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Last Updated: Tuesday, 30 December, 2003, 01:45 GMT
Wiring fault 'causes Alzheimer's'
The brain's wiring starts to break down in middle age
A breakdown of the protective coating around nerve cells during middle age may explain some cases of Alzheimer's disease, say scientists.

Loss of the coating, called myelin, is also the cause of multiple sclerosis.

The theory, developed by an expert at the University of California Los Angeles, is published in the journal Neurobiology of Aging.

The loss of myelin is a normal part of growing older, he says, but it might be possible to slow it down.

Medical advances, however, have expanded the lifespan well beyond the brain's natural capacity to operate in a healthy, efficient manner
Professor George Bartzokis
Professor George Bartzokis compared the human brain to a high-speed internet connection.

He said: "The quality of the internet's connections is the key to its speed, fidelity and overall capability.

"Close analysis of brain tissue and MRI scans clearly shows that the brain's wiring develops until middle age and then begins to decline as the breakdown of myelin triggers a destructive domino affect. Our time at the peak is short indeed.

"The challenge for science and medicine is to figure out how to extend the brain's peak performance so that our minds function as long as our bodies."

Effective insulator

In essence, myelin, a fat which contains very high levels of cholesterol, acts as an insulator, speeding up connections between neighbouring nerve cells.

As the brain continues to develop in adulthood, myelin is produced in greater and greater quantities.

However, this increases cholesterol levels in the brain to such an extent that they stimulate the production of a toxic protein that attacks the brain.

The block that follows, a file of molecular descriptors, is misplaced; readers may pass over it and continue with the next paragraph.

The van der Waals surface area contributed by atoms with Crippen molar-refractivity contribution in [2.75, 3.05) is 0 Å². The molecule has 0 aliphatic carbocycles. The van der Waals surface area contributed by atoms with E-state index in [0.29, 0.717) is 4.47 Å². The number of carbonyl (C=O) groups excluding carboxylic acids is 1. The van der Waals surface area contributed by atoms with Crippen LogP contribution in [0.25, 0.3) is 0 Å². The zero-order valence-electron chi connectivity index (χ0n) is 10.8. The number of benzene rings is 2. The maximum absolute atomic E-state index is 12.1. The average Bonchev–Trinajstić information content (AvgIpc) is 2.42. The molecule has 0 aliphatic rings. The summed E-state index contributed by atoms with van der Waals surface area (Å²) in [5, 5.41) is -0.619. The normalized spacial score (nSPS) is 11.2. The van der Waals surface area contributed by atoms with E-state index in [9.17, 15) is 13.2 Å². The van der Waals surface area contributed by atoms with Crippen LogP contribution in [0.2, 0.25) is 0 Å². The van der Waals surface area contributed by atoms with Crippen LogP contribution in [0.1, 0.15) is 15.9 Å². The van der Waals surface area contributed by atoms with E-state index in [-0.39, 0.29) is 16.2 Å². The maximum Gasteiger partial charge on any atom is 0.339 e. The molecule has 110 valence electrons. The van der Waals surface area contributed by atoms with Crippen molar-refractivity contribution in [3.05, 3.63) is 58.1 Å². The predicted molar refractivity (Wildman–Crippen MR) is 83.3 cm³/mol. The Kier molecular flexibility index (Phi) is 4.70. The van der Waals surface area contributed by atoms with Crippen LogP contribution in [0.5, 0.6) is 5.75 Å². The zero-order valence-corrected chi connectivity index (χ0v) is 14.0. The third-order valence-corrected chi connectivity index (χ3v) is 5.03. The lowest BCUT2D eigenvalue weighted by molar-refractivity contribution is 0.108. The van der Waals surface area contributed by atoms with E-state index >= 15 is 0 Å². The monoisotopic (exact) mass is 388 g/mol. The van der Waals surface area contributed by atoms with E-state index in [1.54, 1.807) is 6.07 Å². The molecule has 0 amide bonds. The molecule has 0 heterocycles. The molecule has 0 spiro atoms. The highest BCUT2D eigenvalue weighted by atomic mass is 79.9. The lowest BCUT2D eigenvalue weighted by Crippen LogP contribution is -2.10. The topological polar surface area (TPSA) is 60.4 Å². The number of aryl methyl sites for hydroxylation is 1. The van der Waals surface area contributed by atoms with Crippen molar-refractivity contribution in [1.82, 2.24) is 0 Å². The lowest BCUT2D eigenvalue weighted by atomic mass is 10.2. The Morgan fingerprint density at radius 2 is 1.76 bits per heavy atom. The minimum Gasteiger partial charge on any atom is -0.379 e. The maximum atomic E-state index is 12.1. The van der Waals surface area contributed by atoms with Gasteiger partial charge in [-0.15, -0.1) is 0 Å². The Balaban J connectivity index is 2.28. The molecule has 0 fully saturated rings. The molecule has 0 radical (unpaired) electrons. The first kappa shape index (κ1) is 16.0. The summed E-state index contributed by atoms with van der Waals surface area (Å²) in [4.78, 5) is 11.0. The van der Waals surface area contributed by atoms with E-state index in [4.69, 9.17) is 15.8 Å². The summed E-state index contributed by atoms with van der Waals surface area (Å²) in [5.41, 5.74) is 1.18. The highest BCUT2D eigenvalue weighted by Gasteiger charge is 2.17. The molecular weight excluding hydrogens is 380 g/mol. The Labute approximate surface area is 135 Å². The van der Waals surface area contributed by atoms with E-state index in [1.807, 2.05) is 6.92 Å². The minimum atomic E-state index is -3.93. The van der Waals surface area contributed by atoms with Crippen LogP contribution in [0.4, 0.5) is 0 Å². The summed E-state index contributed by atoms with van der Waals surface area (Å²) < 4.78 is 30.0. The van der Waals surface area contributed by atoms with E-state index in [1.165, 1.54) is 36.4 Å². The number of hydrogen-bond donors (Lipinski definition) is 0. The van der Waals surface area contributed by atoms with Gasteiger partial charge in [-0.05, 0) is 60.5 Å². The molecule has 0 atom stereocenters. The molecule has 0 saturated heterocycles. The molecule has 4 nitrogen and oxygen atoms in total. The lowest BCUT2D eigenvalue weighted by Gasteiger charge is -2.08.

The protein attacks myelin, disrupting the transmission of signals in the brain, and eventually triggering the development of tangles of protein called plaques that are a classic sign of Alzheimer's disease.

Professor Bartzokis' work suggests that the complex connections that take the longest to develop and allow humans to think at their highest level are among the first to deteriorate as the brain's myelin breaks down.

He said: "The body was designed to myelinate through the natural lifespan.

"Medical advances, however, have expanded the lifespan well beyond the brain's natural capacity to operate in a healthy, efficient manner.

"The process of adult brain development and becoming 'wiser' has this downside that evolution could not anticipate."

Professor Bartzokis said it might be possible to limit myelin breakdown during middle age by taking cholesterol-lowering drugs, anti-inflammatory medications, or by improving diet and exercise.

In addition, education or other activities designed to keep the mind active may stimulate the production of myelin.

However, he warned that by the time the effects of Alzheimer's disease become apparent it may be too late to reverse the damage.

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